The Question Being Ignored
The Question Being Ignored
In 1994, relying on 1988 data on liberal arts college degree completions, David Breneman optimistically concluded that “unlike many colleges and universities in recent decades,” liberal arts colleges “have refused to shift curricula toward more immediately marketable technological or vocational subjects. In fact one can almost view these colleges as standard bearers, holding out the promise and the reality of education for education’s sake.”
Indeed, in 1987, nearly 90 percent of the graduates of 225 private liberal arts colleges ranked by U.S. News had majored in liberal arts areas of study (the humanities, social sciences, and natural sciences). More than 95 percent of the graduates of the 50 highest-ranked colleges had majored in these traditional areas. Not surprisingly, the less highly ranked, less wealthy colleges had graduated more technological and vocational majors. Still, almost 85 percent of those college graduates majored in liberal arts areas.
By 2007-08, however, the picture had changed radically. The percentage of graduates at all 225 colleges who majored in vocational areas had nearly tripled. The growth was most notable at those outside the top tier. More than half of the graduates at the lowest ranked colleges were now vocational majors. But even at the top ranks, the percentage of vocational majors had more than doubled -- from 4.2 to 10.4 percent.
Sadly, liberal arts colleges are becoming less and less the standard bearers for the liberal arts.
My new book, Liberal Arts at the Brink, examines the dramatic growth in demand for vocational majors (such as accounting, business administration, computer programming, insurance, law enforcement, nursing, and parks and recreation) and the concomitant decline in demand for liberal arts. It explores why this massive demand shift is occurring, whether it is reversible, and if so, how.
While more and more students are willing to pay a cost-covering price for vocational education, colleges are being forced to discount their tuitions further and further below the cost-covering price to attract students to liberal arts. On the basis of public commentary, one would think the future viability of liberal arts colleges depends on endowment growth, not on reversing the precipitous drop in demand, despite the obvious facts that (1) an endowment, no matter how large, will not persuade students of the value of a liberal arts education, and (2) being able to cut financial aid discounts a few percentage points would strengthen a college far more than it could hope to achieve by yet another fund-raising campaign.
The question I would like to raise here is, why isn’t the reality that liberal arts education is becoming less and less wanted the number-one topic of discussion at and among liberal arts colleges? I have no ready answer. Certainly, it cannot be that liberal arts college administrators are unaware of the demand shift driving their colleges to become more vocational. Even if they did not know the same thing was happening at other colleges – which seems highly unlikely – the annual completions data relied on in Liberal Arts at the Brink are readily available from the federal government’s National Center for Education Statistics (NCES).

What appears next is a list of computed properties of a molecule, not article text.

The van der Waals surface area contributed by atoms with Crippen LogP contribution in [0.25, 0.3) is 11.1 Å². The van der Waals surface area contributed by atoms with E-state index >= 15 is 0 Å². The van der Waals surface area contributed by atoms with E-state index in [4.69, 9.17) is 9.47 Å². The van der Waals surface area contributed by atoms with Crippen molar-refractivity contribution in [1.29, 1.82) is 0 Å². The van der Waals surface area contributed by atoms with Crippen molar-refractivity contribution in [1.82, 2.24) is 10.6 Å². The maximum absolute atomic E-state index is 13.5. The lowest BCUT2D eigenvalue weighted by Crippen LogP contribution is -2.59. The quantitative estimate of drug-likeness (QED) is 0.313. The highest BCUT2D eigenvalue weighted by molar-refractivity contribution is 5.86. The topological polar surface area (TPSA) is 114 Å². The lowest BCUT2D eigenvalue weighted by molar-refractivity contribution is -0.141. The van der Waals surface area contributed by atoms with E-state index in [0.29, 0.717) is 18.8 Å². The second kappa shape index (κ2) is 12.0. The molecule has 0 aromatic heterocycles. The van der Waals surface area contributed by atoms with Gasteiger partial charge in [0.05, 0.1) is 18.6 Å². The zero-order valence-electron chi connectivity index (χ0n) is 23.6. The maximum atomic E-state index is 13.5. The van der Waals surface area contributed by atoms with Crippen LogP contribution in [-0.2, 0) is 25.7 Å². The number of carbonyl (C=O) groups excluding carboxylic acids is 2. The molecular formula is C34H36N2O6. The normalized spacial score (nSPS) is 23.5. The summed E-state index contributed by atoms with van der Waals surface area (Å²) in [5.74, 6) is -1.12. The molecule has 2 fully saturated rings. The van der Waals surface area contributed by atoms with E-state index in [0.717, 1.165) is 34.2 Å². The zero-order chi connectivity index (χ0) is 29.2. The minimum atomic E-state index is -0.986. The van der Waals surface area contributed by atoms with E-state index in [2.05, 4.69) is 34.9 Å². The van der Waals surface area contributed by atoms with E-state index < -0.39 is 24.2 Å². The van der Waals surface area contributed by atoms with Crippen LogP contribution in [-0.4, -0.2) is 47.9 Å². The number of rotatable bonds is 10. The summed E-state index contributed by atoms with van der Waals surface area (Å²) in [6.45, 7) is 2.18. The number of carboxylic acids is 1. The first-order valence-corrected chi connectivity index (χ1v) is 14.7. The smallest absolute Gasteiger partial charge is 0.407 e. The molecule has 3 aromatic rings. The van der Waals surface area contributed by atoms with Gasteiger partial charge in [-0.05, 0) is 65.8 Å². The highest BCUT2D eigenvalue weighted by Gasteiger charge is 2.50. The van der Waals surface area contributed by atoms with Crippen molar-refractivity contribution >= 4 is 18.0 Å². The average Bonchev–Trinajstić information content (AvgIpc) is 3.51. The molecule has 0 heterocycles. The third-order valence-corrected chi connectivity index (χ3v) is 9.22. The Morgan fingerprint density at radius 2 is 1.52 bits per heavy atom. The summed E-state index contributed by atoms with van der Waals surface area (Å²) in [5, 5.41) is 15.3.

Perhaps harried college presidents, endlessly pressured to raise more money, simply lack the time and energy to focus on what they are selling so long as students are buying it.
Perhaps college administrators know their alumni want to hear "our college is getting more applications than ever," not "most of our graduates have not taken a single history course and fewer and fewer of them are majoring in liberal arts disciplines." Then, too, as between "we saved the college but not liberal arts" and "we saved liberal arts but not the college," which would college officials opt for?
Could it be that, in their secret hearts, liberal arts college administrators believe liberal arts education is a luxury we can no longer afford, and simply don’t want to talk about it?
If college administrators don’t talk about the declining demand for liberal arts, it is unlikely anyone else will. The media has little interest in liberal arts education, and, it seems, neither does the federal government. A 55-page report on the future of higher education by a special commission headed by Secretary of Education Margaret Spellings, published in 2006, discussed vocational education at length, but did not mention liberal arts or liberal arts education. Current Secretary of Education Arne Duncan often talks about higher education in the U.S. as though the only issue is a better technically-trained workforce.
The cases liberal arts colleges make to attract high school students focus on getting a good job and financial well-being after graduation, understandably so given that jobs and economic security are by far the major concerns of both students and their parents. In so doing, however, the colleges’ own words reinforce the demand for vocational education. Further, when College A advocates for liberal arts education, it makes the case for why a student should attend College A rather than College B, not why a student should attend College A or College B. In competing for students, colleges deplete their own meager resources while driving up each other’s costs. The tragedy of the commons is at work.
Declining demand for liberal arts is the elephant in the parlor of liberal arts colleges. The problem will not be solved without close cooperation among them. This will not happen so long as their leaders refrain from openly discussing the problem.